Customer Development and Research

Out of the Building #3: Mini online communities

This time, we actually gonna stay in the building, yet open the doors and windows to the world. We try to gain some DIY ideas  by examining one of the top trends in Market Research at the moment – online research communities.

WHAT? Using online platforms to interact with your target customers – basically, the idea is to set up a mini community that works like a forum/blog/chat platform and allows you to conduct discussions with your potential segments without actually being close to them.


An example how Market Research Online Communities look like and some ideas how to structure your own, of course in a less complicated way

HOW? I mainly recommend this tool to those who already have the necessary capacity and know-how to create websites, as the easiest (ergo: cheapest) way is to develop your own closed (private) sub-site that is available by password. Basically, you should create a protected platform that works like a private site that is only available by password and invite your target customers (from 15 people to a 100 people, depending on your capacities) to that site. Imagine it as a forum or chat platform where you can launch research topics / questions and spark a discussion among members. A more simple version is to send out guides, aka a list of qualitative, open-ended questions to respondents and set up a particular sub-page to each of them (again, protected by password), asking them to simply upload their responses.

WHY? The main advantage is that you can actually be (physically) far from your target customer, yet you can still conduct in-depth research without the need to set a date to actually talk, Skype etc. Another advantage is that respondents can interact with each other, which might lead to deeper insights, the sincere opinion and causal connections revealed. Further advantage is that respondents have more time to think about the questions and they also feel less awkward when they have this degree of “anonimity”, with no need to stare into the hungry eyes of the developer.:)

Of course, it also has some limitations, e.g. it is impossible to observe subtle nonverbal signs and get deeper into one single topic/question, but you can still add notes and “prompt” people if you notice that they said something interesting but have not explained it well.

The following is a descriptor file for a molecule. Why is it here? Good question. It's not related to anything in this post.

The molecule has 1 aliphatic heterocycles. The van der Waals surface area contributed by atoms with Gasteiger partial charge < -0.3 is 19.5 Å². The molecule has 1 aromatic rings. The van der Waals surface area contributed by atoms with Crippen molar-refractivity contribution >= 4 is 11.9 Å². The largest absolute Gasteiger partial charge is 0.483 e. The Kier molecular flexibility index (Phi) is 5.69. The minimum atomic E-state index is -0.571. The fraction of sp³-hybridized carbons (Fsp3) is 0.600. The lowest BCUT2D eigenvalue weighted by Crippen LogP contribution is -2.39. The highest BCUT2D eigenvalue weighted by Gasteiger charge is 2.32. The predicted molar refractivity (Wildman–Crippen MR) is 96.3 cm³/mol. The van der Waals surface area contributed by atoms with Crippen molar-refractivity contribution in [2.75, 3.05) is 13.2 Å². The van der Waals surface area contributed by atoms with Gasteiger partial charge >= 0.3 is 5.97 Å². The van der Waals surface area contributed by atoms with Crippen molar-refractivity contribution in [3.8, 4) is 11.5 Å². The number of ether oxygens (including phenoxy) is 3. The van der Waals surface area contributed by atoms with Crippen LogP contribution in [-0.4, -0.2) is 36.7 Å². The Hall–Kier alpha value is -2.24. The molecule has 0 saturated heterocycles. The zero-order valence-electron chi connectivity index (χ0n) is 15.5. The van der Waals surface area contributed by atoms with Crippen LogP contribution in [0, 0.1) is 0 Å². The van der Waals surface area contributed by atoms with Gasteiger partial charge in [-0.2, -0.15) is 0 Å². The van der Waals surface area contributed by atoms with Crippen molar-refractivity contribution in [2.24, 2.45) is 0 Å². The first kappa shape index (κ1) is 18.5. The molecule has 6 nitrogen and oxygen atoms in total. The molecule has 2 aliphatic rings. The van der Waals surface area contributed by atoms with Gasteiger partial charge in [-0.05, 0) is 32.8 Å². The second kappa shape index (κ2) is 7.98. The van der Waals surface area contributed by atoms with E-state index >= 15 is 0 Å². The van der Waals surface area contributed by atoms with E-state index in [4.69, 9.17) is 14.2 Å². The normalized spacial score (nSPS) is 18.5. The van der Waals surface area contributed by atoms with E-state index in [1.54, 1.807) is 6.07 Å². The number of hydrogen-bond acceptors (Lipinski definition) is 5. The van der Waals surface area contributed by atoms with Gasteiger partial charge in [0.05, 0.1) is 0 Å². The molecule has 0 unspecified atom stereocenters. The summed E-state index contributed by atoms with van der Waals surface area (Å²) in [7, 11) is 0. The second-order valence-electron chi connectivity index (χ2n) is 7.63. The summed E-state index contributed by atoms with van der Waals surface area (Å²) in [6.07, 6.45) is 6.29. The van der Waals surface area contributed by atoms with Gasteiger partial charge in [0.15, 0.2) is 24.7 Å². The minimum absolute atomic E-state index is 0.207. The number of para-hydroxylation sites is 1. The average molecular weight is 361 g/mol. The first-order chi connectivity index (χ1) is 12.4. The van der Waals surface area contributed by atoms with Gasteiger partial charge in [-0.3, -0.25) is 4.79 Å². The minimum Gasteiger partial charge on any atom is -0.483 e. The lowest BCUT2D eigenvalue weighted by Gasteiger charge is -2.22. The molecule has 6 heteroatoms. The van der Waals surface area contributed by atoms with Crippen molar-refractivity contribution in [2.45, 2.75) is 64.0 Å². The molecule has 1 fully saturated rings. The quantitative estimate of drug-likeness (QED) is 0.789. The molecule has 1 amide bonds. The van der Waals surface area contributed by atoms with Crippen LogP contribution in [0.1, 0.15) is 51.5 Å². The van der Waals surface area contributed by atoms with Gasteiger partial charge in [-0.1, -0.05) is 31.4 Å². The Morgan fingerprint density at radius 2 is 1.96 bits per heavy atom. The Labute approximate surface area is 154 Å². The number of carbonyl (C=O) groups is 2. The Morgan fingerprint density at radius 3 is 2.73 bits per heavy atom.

WHO? I really only recommend it to those who 1) have the capacity to set up and host (private) websites, e.g. have IT developers or software engineers on board (hurray) 2) have the patience to recruit people and keep them motivated to stay on board till the research phase/project is finished (engagement, engagement, engagement!), 3) have the possibility to rent “licensed” community software platforms, e.g. that of DUB and/or a research consultant to do the “research part”.It is a bit more complex than going out to do customer interviews, but it can also be much more engaging and means a constant contact to target customers.

WHERE? On a closed surface, protected by password, online.

WHEN? Seriously, at any point, from validating ideas to testing MVP-s and developing new features.

FINAL ADVICE: The main aim is to get some target consumers participate in your project and invite them to the community just like you would to an interview or survey (with the exception that you may have to get them super-engaged or provide some…ehhm…incentive) – owing to the characteristics, it might be a great way to recruit a “hardcore” customer consulting panel from your sign-up or Beta user members.

Create a platform with basic tools for uploading text and interaction, prepare some relevant and interesting questions, moderate the discussion every now and then, asking new and new questions (or get someone to do it for you) and there you are, interacting with people without boundaries.

2 thoughts on “Out of the Building #3: Mini online communities

  1. Pingback: TheCollaborativeStartup

  2. Pingback: How to establish better customer interactions by learning from traditional Market Research Online Community practices | TheCollaborativeStartup

Leave a Reply

Fill in your details below or click an icon to log in: Logo

You are commenting using your account. Log Out /  Change )

Google photo

You are commenting using your Google account. Log Out /  Change )

Twitter picture

You are commenting using your Twitter account. Log Out /  Change )

Facebook photo

You are commenting using your Facebook account. Log Out /  Change )

Connecting to %s